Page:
The computer named ‘Phoenix’ has now been running for 6 days and 19 hours. It is approaching the point, where recently it used to crash. I have suspected that my graphics chip might be the problem, and that more specifically, this might have happened, because the graphics chip is only supposed to take 128MB of shared RAM according to the BIOS, but according to which it has been allocated 256MB, by the Linux software. It is an outdated graphics chip, which I have written about here.

Under Linux we have numerous tools that give us information about our machines, including the ‘‘ here:


I have already written that I cannot take the 70MB of shared RAM as an exact figure, of how much VRAM the chip is taking, which is actually system memory in this case, because there could be other processes using shared memory in some way. Yet, this is still an approximate estimate, and, since the amount being indicated is 70MB, the total amount of shared memory taken by my graphics chip, cannot be greater than 71MB.

This basically rules out one hypothesis for what might have been happening. Under normal use, the chip will not need more than 128MB.

Now, the fact that I have installed a new case fan, may or may not protect me from future crashes, since my other main hypothesis was, ‘Something could have been overheating on the motherboard.’

(Edit 02/14/2017 : )

And this is what my shared memory looked like today, 8 days and 23 hours after the latest reboot:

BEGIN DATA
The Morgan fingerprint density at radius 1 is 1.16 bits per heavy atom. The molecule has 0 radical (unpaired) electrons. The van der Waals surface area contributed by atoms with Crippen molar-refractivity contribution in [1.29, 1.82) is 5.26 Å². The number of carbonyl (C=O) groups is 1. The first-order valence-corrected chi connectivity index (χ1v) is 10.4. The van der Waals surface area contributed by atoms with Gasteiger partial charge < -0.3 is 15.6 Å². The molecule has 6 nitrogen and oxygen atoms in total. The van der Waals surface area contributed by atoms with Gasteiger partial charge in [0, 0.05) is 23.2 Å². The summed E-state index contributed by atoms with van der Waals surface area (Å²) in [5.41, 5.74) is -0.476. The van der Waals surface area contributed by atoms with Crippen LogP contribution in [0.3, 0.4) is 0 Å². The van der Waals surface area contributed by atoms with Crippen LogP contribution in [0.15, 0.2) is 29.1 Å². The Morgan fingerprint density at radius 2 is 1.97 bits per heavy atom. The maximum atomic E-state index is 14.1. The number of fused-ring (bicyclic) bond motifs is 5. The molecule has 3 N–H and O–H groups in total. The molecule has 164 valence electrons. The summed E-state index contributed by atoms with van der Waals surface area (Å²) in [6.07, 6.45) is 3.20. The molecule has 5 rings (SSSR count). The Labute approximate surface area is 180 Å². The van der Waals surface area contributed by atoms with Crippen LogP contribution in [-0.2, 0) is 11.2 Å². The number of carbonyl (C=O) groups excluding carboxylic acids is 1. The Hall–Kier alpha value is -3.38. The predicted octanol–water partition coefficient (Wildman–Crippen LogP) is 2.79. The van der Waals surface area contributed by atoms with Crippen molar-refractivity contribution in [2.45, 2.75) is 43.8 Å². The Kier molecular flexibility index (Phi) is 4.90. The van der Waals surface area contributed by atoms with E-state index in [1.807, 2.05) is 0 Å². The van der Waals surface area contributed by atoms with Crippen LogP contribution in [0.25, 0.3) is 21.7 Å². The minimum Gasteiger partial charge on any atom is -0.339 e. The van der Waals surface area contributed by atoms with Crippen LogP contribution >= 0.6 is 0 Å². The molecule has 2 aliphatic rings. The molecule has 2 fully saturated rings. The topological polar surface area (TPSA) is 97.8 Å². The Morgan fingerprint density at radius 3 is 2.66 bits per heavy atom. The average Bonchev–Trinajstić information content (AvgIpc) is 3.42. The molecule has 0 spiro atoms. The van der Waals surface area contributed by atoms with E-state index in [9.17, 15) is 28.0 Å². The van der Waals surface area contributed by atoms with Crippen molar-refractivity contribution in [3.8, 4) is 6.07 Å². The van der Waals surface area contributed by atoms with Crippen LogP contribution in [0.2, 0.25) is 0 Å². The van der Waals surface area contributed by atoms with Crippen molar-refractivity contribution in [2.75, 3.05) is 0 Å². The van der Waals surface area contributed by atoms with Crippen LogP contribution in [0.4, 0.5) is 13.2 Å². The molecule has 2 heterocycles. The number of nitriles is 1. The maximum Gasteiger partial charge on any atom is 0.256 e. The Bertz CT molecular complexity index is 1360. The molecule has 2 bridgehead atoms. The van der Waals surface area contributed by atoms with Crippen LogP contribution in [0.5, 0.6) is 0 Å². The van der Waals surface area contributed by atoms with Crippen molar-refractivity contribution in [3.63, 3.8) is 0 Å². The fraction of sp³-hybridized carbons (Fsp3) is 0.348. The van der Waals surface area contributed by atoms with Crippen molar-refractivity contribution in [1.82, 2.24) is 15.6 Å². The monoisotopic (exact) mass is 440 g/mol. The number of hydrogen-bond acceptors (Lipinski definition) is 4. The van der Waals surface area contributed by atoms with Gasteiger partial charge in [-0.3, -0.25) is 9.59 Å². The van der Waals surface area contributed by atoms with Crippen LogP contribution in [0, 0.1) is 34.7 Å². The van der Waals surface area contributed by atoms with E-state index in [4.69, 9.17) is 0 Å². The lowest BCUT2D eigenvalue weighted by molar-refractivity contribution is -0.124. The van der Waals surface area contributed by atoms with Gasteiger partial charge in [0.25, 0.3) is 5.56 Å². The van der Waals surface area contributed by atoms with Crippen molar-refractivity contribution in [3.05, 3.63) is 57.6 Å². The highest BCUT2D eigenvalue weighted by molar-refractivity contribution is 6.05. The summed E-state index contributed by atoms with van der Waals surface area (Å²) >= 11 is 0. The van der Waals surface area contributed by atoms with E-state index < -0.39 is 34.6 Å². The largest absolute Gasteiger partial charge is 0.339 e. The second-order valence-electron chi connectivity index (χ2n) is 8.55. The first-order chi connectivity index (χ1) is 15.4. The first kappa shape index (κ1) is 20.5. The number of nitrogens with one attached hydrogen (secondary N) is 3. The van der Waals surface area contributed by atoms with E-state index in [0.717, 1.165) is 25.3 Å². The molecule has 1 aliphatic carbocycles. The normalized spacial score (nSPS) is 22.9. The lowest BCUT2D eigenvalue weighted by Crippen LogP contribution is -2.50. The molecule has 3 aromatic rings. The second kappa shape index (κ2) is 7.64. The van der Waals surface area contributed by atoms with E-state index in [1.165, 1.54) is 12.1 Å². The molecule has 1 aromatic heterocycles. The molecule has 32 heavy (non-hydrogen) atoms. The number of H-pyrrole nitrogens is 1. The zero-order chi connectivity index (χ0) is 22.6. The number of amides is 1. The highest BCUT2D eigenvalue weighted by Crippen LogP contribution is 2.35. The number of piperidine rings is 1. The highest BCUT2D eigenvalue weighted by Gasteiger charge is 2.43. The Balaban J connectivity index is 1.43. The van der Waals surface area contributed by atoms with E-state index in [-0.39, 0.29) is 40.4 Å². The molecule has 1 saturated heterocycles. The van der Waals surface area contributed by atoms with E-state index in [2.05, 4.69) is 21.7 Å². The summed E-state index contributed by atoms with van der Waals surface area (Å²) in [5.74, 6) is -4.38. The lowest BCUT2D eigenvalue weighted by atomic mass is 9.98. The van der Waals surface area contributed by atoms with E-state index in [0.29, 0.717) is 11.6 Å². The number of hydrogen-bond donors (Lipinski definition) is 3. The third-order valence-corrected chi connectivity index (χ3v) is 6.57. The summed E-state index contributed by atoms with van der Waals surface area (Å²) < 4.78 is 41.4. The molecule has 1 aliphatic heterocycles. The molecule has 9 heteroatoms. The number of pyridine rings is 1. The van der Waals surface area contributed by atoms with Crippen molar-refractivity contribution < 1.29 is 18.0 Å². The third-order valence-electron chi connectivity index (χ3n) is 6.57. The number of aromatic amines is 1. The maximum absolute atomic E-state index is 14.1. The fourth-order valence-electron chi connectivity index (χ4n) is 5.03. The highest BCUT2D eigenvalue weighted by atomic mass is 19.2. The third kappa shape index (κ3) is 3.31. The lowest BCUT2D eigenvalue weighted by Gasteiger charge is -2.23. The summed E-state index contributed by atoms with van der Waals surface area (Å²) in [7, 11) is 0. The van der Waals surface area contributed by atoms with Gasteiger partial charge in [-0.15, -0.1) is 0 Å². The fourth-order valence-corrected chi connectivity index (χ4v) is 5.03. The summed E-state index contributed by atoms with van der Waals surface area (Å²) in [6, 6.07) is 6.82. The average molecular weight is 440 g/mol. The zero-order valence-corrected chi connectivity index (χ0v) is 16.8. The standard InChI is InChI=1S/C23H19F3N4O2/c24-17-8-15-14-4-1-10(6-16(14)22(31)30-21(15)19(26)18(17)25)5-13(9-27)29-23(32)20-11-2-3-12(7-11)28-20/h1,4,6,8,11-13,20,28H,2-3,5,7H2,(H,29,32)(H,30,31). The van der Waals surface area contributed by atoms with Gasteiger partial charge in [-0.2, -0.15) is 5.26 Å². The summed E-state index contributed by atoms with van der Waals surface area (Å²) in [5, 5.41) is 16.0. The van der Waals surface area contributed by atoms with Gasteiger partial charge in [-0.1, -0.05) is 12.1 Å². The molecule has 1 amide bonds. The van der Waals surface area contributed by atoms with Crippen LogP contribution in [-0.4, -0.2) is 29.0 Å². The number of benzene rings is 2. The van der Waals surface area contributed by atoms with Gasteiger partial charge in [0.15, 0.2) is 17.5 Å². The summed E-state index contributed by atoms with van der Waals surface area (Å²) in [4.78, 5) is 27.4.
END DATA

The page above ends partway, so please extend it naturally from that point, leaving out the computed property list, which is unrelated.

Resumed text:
( 59+ MB – Stable )



I question the amount of VRAM on Phoenix.

I am still contemplating, why the server-box I name ‘‘ was crashing, and my attention keeps coming back to the graphics chip. Before this computer was resurrected, it was running in 32-bit mode, as ‘‘. At that time, it only had 2GB of RAM. But now it runs in 64-bit mode, with 4GB of RAM.

When I boot, the BIOS message still tells me that it has 128MB of shared memory, for the graphics chip. But strangely enough, the piece of text I pasted into this posting, reads that the graphics driver has set aside 256MB of VRAM, near the top of the 4GB of physical addresses. I did not know that the kernel can override a BIOS setting in this way, let us say just because processing has been switched to 64-bit mode.

One mishap which could naively go wrong, is that the legacy driver, unaware of the specifics of this motherboard, could be allocating 256MB of shared memory, but that physically, the hardware cannot share past the address ‘‘. That is, the address ‘‘ may have become forbidden territory for the graphics card. It is however uncommon, that the programmers of kernel-space modules, would make such a simple mistake.

This is a 64-bit system, which only accepts up to 4GB of RAM, thus only possessing 32-bit physical addresses, to go with its 64-bit virtual addresses.

According to this screen-shot:


I only have 3.74GB of RAM available to the system, instead of 4GB. The reason for this, is the fact that 256MB have in fact been reserved for the graphics chip. By itself this would seem to suggest, that the allocation has succeeded.

Also, the fact that 49.26MB of shared memory was momentarily being indicated, is not too telling, because several types of processes could be using shared memory for some purpose. This feature does not only exist, for user-space processes to make texture images available to the graphics card.

Continue reading I question the amount of VRAM on Phoenix.